In Class, Marines Learn Cultural Cost Of Conflict An anthropologist defies her field to teach Marines the consequences of their actions.
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In Class, Marines Learn Cultural Cost Of Conflict

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In Class, Marines Learn Cultural Cost Of Conflict

In Class, Marines Learn Cultural Cost Of Conflict

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MARY LOUISE KELLY, host:

This is WEEKEND EDITION from NPR News. I'm Mary Louise Kelly.

We're down in Quantico, Virginia, at the Marine Corps University, and we're going to take you inside this lecture hall. There are about 200 students here. They're in their camouflage uniforms - they are not in your typical college student jean and T-shirts. Most of them are Marines. Many of them have already been to war in Iraq and Afghanistan. And this class we're bringing you to is part of the expeditionary warfare school. That's a yearlong program for officers.

Dr. PAULA HOLMES-EBER (Anthropologist): Morning.

CLASS: Morning.

KELLY: Paula Holmes-Eber is the anthropologist who's teaching the class. She teaches other classes on operational culture here at Marine Corps University. Let's listen in.

Dr. HOLMES-EBER: We had, I think, this conversation the last time I was here, which is, you know, should we change another culture? The reality is the second you land on the ground with 100,000 troops eating and using the materials of the area, you've changed the economy, you've changed the environment. It's not should we; it's what are we doing, and is that what we want to be doing?

KELLY: The point of this class is to teach America's war fighters to be sensitive to other cultures, get them to think through how every move they make on the battlefield has a consequence - not just for enemy forces but for ordinary people.

Dr. HOLMES-EBER: If I knock out a bridge and people can't get over the river to bring their goods to market, what you've done? You've changed the environment by knocking the bridge out. OK. That changes the economy 'cause the farmers can't bring their fruit to market. Well, guess what? The market - the fruit all spoils. OK. All the farmers suddenly no longer have the income they had. If people in that farming village were all one tribe, inadvertently, you just made a tribe poor.

KELLY: Holmes-Eber hopes that what she's teaching here won't just end up scrawled in a spiral notebook but actually informing decisions that military commanders make on the ground. So, she runs the class through a war game, a practice scenario about an imaginary U.S. military intervention in the North African nation of Tunisia. The challenges would be very different from Iraq and Afghanistan.

Tunisia depends on beach tourism, and Holmes-Eber pushes her students: Don't think you could just go in, fight a war, and then pack up and leave.

Dr. HOLMES-EBER: OK? Because people are going to not want to come and stay in those fancy hotels on the beaches, and Tunisia's income is going to go down. One of your challenges is going to be, how do you preserve the economy and not destroy it with your operations? Is there a way to not hamper the tourist economy in a major way? OK. Well, we'll see you - oh, sorry, good.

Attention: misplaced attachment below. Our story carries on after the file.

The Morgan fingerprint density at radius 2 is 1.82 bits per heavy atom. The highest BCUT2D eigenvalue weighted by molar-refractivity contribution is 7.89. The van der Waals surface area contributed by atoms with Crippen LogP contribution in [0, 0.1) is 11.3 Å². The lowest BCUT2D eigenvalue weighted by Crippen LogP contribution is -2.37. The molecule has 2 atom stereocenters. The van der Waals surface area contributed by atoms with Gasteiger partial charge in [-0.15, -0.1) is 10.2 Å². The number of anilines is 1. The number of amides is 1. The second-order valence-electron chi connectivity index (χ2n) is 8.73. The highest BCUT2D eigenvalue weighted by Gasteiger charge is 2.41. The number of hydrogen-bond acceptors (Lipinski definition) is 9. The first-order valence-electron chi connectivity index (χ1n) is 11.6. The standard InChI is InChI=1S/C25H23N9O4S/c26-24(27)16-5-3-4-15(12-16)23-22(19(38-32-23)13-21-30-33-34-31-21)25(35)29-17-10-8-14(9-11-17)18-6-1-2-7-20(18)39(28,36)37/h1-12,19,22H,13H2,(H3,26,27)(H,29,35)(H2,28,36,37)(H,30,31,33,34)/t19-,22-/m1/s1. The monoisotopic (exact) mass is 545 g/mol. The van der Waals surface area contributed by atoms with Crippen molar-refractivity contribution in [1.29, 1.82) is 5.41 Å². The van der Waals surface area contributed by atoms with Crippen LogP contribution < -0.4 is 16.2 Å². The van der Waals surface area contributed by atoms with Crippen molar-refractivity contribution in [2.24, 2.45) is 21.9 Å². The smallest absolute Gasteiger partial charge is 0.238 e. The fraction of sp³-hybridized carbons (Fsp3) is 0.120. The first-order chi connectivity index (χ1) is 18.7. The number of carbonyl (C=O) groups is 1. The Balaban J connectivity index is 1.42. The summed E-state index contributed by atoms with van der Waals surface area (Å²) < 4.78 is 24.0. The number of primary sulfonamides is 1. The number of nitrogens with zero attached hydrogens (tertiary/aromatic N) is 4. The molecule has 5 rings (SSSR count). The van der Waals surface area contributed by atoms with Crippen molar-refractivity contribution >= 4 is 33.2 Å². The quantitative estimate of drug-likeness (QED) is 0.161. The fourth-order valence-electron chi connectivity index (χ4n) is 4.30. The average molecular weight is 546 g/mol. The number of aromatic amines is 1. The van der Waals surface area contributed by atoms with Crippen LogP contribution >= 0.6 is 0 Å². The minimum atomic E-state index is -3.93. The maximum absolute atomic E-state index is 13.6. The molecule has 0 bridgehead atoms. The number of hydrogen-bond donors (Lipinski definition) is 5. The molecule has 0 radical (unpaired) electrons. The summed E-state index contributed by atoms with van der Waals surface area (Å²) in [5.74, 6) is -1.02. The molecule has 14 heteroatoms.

KELLY: Holmes-Eber is just wrapping up class when a student interrupts with a question about the war game. They've been asked not to disturb tourism in Northern Tunisia, but he doesn't see how that's possible given the mission they've been assigned.

Unidentified Man: Doing an amphibious offload way up in the north, and then driving all the way through this city's centers and whatnot on those highways down to the south; to me that didn't make any sense whatsoever. I mean, what...

Dr. HOLMES-EBER: I agree.

Unidentified Man: ...that's kind of what we have to operate with here 'cause that's the plan that we're given. But, I mean, you would see that as a pretty dumb idea, right?

Dr. HOLMES-EBER: Absolutely. I have to tell you, your mission statement, with that strategy already in place, causes you such headaches 'cause you're driving all the way down the coast and destroying every vacations resort along the way. How do you mop that up, I dont know, but I think you've got a really big challenge.

Unidentified Man: Thank you, Doctor, I appreciate it.

(Soundbite of applause)

KELLY: So we've wrapped up the class with the students in the big lecture hall, and we've brought Dr. Paula Holmes-Eber back to her offices here at Marine Corps University Library. We sat in the classroom. You've got more than 200 in there. These are mostly officers, mostly Marine Corps, although the other services are there as well and some international students. All people with, correct me if I'm wrong, but considerably more experience in the war zone than you have.

Dr. HOLMES-EBER: Absolutely.

KELLY: How does that - that must be really intimidating.

Dr. HOLMES-EBER: Oh yeah. Well, it is intimidating and it isn't. I mean, yeah, I'm definitely out on a limb. I've got an audience that's looking at this blonde-haired, 5-foot, 4-inch female going: What does she know about anything? So, it is a challenge to gain credibility, to have them accept and respect what I do. The first year, I'll tell you, the hardest part was learning how to speak and understand Marine-speak.